An architecture for one, two and many. The House. The neighborhood. The City.

The city that we inhabit today is based in capital accumulation. The form of the city surrendered to the possibilities of efficient modes of relations to promote production for the sake of accumulation of the surplus.

The cities are at the same time the result of need and desire, the cities exist because they are the place of exchange, encounter, opportunity, knowledge, productivity, cultural exchange but fundamentally they exist because of a fundamental essence of our own nature, cities exist because us human beings need each other to exist.

The city of production seems to ignore it, in the city of today relationships are sustained on an exchange basis, and to exist on it we need to produce, in this city we can’t exist if we don’t earn it before. The fundamental friction comes to play when we understand that to produce anything we need first to exist.

The current house(ing) typology is by all means shaped basically and profoundly designed to respond to our mode of existence (=producing), the way we use energy to fuel everything and how we consume, and space serves those purposes on top of anything else. Contemporary domestic environments are highly commoditized and although are conceived as a fundamental component of our lives, is the one single most powerful apparatus of discrimination. This typology, that comes from a complicated history, was established in our society as a means of economic and political control, that defined clearly the roles of different genders and of course of different classes and races. Dreams and aspirations drive our world and those are also created to exist within the frame of the city that we inhabit today.. A Lazy Sunday morning is only one of them, an aspiration that only some are able to enjoy, but actually the vast majority can’t and will never achieve. On Sunday’s we work. Work with an economical retribution or a non-paid one. Sundays are for those privileged having a 5 day Monday to Friday retribution work schedule, which means a day of house work.

In this studio we will consider the house well apart from the modern apparatus that considers it a from of marketable asset1 and will challenge the definition by understanding what is a place that responds to that basic necessity and that by all means recognizes the importance of its existence to serve humans with diverse bodies and lives and not the political and economic system.

The studio will engage critically in understanding how to design domestic environments in the city of today but proposing a different paradigm. How shall we design a house that responds to the neighborhood that proposes a different form of city. The city of care.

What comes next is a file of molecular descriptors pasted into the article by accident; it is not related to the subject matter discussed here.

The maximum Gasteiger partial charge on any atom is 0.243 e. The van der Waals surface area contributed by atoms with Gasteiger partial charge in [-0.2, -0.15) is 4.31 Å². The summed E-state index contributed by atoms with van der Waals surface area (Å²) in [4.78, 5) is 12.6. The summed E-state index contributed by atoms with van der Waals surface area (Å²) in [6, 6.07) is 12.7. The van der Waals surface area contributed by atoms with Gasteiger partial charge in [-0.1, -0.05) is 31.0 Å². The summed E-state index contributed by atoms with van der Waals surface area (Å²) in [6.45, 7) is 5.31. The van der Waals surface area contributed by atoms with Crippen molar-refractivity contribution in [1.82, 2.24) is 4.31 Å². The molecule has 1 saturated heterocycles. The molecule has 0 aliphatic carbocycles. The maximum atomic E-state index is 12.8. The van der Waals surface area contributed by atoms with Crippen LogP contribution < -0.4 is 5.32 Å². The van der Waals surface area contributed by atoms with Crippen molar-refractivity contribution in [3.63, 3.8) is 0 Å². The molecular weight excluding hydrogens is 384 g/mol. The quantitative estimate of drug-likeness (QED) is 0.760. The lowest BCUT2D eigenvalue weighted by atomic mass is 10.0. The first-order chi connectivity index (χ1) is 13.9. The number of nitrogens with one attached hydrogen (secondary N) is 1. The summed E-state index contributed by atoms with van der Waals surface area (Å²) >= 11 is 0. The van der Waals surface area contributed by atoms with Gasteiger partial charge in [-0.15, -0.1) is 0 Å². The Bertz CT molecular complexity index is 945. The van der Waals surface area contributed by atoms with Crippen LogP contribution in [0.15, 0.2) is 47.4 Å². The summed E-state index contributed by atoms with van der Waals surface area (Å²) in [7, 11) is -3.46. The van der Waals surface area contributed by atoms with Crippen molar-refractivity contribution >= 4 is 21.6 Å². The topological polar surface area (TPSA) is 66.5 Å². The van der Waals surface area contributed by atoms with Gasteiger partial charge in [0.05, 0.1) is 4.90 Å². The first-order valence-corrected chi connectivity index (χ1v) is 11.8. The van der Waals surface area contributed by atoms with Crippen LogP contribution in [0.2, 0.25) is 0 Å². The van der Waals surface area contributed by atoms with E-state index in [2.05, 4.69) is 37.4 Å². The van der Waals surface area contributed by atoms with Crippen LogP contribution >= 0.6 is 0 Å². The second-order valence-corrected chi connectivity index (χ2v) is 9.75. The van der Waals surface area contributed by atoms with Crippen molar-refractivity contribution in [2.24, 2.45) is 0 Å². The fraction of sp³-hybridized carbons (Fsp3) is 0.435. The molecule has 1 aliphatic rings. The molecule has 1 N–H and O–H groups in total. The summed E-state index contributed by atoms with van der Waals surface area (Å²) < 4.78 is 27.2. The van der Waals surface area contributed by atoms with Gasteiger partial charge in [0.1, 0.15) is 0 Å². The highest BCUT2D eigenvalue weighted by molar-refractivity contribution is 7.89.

We will start by imagining what is the platform that holds those environments, what is the city we want to inhabit, what are the stories we want to give agency to, the second part will be to think and intervene on the neighborhood scale, what would be elements that would be needed to transform this place to give agency for the domestic environment we will imagine. The last part will be focused on designing that domestic environment.

The final project will be conceived individually but always knowing that this is part of a collective, the neighborhood scale will be in groups of two or three and the scale of the city will be thought collectively.

We will not only challenge current typological architectural spaces, but also its current forms of representation, the forms in which the projects will be presented will be also a subject of study in parallel to the project.

We will be working on a specific neighborhood in a central enclave of Mexico City.

The studio trip will be designed to understand two very different types of cites and its neighborhoods and domestic environments.

1 Aureli, Pier Vittorio, Tattara, Martino, Ceragno, Daniele, “Beyond the Commons” (Arquitectura Viva No. 250, December 2022), Pag. 43

All Semesters

Spring 2023
Advanced Design Studio: Life/Craft: Architectural Behaviorology at the Raymond Farm in New Hope
Momoyo Kaijima, Andrew Benner
Spring 2022
Advanced Design Studio: Domestic Imaginaries
Tatiana Bilbao, Iwan Baan, Andrei Harwell